Ten Candy Stores for Last-Minute Stocking Stuffing

Christmas stockings are made from glitter and glue and felt and anticipation.
Christmas stockings are made from glitter and glue and felt and anticipation. Jim, the Photographer at Flickr
It’s almost Christmas, and you’re pretty much done with the shopping. You have the latest video game, the newest iPhone, the requisite box of new socks, some Star Wars action figures, and a bike that took you nearly a whole weekend to assemble. Good job, but you’re not done yet: That stocking is going to look mighty thin without a bunch of candy.

Instead of heading to Target to fill a cart with Life Savers Storybooks and generic candy canes and peppermint-flavored versions of whatever sweets you and the kids might eat the rest of the year, why not do something more interesting? Something new, something special. If you really want to stuff your stocking, visit one of these ten candy stores (or all of them). Merry, merry.

Hammond's Candies
5735 Washington Street

Denver’s candy list could almost begin and end with Hammond's, a company that isn’t just a local tradition, but a national one, too. For nearly a century now, the north Denver company has been supplying kids and kids at heart with all the gorgeously spun hard candies, the creamiest nougats, the richest chocolates and generally speaking the most sugary hometown indulgences that a jolly old elf could ask for. Forget the milk and cookies, kids — Santa wants some vanilla caramels and ribbon candy.

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It is too much delicious.
Aranami at Flickr
Rocket Fizz
1512 Larimer Street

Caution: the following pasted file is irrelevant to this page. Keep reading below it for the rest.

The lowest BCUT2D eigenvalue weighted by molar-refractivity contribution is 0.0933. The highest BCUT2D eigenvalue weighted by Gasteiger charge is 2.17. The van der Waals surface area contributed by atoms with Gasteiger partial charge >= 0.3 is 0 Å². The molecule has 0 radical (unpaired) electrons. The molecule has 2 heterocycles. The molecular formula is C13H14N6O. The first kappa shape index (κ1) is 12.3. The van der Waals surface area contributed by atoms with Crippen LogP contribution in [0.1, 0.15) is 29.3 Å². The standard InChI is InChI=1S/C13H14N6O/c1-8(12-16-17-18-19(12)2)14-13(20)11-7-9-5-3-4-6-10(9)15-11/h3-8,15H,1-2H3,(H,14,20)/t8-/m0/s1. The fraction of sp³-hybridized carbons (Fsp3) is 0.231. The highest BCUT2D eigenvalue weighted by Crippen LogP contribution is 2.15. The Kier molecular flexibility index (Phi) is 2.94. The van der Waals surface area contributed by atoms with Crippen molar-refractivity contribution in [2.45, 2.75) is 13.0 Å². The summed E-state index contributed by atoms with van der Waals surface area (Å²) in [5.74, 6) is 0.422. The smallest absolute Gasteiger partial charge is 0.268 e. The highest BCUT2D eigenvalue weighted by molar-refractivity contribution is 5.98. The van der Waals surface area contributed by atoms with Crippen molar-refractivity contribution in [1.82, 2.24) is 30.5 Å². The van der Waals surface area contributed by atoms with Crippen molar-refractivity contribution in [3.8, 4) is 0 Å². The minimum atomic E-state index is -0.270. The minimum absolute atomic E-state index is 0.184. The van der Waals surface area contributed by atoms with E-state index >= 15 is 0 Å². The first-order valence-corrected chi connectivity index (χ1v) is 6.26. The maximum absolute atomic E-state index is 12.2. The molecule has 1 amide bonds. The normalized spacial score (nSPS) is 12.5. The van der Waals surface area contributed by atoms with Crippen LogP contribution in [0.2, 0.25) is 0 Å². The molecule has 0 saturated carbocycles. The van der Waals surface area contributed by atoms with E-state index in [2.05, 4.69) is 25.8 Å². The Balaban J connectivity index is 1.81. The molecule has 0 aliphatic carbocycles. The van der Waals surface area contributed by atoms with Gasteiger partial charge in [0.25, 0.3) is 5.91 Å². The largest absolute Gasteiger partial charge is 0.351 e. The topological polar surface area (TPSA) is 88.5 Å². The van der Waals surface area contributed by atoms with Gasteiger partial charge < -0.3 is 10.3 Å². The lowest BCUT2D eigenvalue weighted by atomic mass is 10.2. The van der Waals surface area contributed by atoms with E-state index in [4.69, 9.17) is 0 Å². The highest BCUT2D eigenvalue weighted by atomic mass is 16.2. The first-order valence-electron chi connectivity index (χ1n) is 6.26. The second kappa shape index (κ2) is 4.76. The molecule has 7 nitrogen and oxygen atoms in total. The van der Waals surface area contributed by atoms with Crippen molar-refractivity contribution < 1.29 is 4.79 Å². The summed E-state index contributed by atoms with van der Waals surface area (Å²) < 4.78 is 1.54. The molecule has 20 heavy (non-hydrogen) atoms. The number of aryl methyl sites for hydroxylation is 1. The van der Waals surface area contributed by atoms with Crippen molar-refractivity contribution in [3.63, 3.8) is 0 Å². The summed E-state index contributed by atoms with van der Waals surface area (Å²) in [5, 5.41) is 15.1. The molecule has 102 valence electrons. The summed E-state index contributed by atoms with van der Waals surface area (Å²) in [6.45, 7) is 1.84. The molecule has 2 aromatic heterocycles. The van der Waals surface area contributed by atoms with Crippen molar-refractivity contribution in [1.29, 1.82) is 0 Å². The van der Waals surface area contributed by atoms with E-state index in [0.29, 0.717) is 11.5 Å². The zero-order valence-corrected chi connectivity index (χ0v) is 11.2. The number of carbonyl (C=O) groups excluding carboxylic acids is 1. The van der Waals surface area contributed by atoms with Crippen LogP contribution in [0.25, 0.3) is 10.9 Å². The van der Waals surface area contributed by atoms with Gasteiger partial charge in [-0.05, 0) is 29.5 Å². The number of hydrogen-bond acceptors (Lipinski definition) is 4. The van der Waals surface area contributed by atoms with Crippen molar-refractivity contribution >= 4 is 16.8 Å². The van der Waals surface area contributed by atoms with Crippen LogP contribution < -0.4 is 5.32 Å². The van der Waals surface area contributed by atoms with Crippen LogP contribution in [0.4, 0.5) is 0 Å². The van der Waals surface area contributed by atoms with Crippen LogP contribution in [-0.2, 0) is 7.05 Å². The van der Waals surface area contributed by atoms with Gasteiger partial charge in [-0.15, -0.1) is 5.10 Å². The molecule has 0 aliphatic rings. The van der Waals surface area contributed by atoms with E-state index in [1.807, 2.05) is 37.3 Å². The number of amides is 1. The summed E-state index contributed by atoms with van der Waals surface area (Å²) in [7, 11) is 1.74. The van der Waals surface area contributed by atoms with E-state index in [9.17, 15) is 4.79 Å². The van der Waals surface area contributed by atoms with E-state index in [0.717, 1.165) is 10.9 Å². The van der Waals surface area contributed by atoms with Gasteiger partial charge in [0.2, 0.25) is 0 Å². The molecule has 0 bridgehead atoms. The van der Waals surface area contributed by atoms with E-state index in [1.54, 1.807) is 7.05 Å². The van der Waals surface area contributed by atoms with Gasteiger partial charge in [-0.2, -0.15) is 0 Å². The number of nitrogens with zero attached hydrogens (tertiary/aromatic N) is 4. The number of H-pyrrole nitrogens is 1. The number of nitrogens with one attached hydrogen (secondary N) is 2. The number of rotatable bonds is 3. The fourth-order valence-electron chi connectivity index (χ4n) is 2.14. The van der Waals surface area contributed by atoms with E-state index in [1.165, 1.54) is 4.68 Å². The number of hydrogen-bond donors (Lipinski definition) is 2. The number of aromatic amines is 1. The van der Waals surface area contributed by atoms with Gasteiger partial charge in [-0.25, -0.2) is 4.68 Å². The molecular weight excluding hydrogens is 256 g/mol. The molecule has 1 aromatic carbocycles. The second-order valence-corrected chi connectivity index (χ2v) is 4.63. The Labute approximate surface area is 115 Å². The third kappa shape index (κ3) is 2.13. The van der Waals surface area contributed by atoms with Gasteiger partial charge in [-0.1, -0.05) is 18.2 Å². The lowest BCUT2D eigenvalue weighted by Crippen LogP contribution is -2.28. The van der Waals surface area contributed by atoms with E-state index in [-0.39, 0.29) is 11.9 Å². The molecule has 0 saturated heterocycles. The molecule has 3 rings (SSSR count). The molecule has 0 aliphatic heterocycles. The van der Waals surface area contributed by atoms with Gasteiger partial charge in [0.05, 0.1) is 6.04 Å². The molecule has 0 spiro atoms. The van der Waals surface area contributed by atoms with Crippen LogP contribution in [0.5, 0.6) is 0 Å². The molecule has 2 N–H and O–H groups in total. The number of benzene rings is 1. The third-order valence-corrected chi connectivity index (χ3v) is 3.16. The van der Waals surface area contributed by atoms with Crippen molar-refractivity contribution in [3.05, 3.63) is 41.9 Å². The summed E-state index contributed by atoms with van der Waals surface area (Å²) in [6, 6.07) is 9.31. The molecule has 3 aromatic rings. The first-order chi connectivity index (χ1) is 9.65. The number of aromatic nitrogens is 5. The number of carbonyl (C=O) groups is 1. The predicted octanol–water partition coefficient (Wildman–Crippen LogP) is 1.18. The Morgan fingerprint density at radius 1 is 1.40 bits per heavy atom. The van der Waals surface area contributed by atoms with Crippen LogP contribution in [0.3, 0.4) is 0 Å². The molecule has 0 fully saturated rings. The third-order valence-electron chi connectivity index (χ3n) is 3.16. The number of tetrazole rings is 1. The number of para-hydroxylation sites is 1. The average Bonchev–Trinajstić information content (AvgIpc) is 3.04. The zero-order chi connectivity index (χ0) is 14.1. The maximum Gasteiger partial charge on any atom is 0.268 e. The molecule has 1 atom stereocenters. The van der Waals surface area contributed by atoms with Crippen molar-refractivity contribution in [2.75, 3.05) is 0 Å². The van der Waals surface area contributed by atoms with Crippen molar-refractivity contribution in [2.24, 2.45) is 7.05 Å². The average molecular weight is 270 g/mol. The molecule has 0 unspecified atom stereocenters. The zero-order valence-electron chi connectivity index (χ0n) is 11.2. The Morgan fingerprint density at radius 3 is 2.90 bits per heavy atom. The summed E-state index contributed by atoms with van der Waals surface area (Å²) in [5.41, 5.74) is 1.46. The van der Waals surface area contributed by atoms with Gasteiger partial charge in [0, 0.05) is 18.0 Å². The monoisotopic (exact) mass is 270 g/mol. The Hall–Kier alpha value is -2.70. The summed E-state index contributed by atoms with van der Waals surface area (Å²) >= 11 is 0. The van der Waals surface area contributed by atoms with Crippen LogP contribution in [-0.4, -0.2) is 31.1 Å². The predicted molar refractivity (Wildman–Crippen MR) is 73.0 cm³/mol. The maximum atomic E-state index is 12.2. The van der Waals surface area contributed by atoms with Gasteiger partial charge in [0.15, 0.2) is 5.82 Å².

Sort of the opposite of Hammond's sits Rocket Fizz. While the Writer Square shop does make some of its own products, is mainly a purveyor of unique, weird, funny and hard-to-find candies that already exist (even in the isolated corners) of the candy market. It’s also far from local (it started in California), and not at all long-standing (the chain as a whole won’t be a decade old until next year), but if you’re looking for candy that won’t just be delicious, but will also invoke a smile? Here’s the place, right downtown, as well as in locations around the Metro area.

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Candied popcorn in every color of the rainbow, plus some colors that don't exist in nature.
Steven Depolo at Flickr
City Pop
1561 Champa Street
Looking for a yummy mix of old-time candy, bins full of sugary goodness and gourmet caramel and candied popcorn in more than seventy flavors? Look no further than downtown's delicious City Pop, which opened in 2013 (and has a satellite location in the Streets at Southglenn in Centennial). Come for the candy, stay for the popcorn. And who says you can’t fill a stocking with popcorn, anyway? Pick a flavor: Bacon cheddar? Banana? Christmas mix? Cornfetti? — and start a new stocking-stuffing tradition.

Enstrom Candies
201 University Boulevard, #118
Chester K. “Chet” Enstrom was known back in the day among family and friends for making some dang good almond toffee. Chet had grown up working with sweets — ice cream, confections of all sorts — but in 1960, he and his wife, Vernie, decided to start up their own little store. By 1965, Enstrom Candies was shipping product worldwide, and the company has never looked back. Luckily, the toffee tastes just as good — and just as homemade — as it did way back then. Check out everything Enstrom has to offer either in the Cherry Creek location or in Arvada.

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Your one-stop shop for all your speculaas needs.
Dubbel Dutch
4974 Lowell Boulevard

This north-side enclave of Dutch delicacy does it up Netherlands-style every year, providing cultural treats for Sinterklaas, from kerstkransjes (Christmas cookies) to stroopwafels (sort of a syrup-wafer that was made to warm slowly over a steaming cup of coffee or cocoa and be more awesome than words can communicate). Thanks to Dubbel Dutch, you can put something your family won’t recognize in their stockings this year — and they'll eat it up before they can ask what it is. Fijne feestdagen!

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Teague Bohlen is a writer, novelist and professor at the University of Colorado Denver. His first novel, The Pull of the Earth, won the Colorado Book Award for Literary Fiction in 2007; his textbook The Snarktastic Guide to College Success came out in 2014. His new collection of flash fiction, Flatland, is available now.
Contact: Teague Bohlen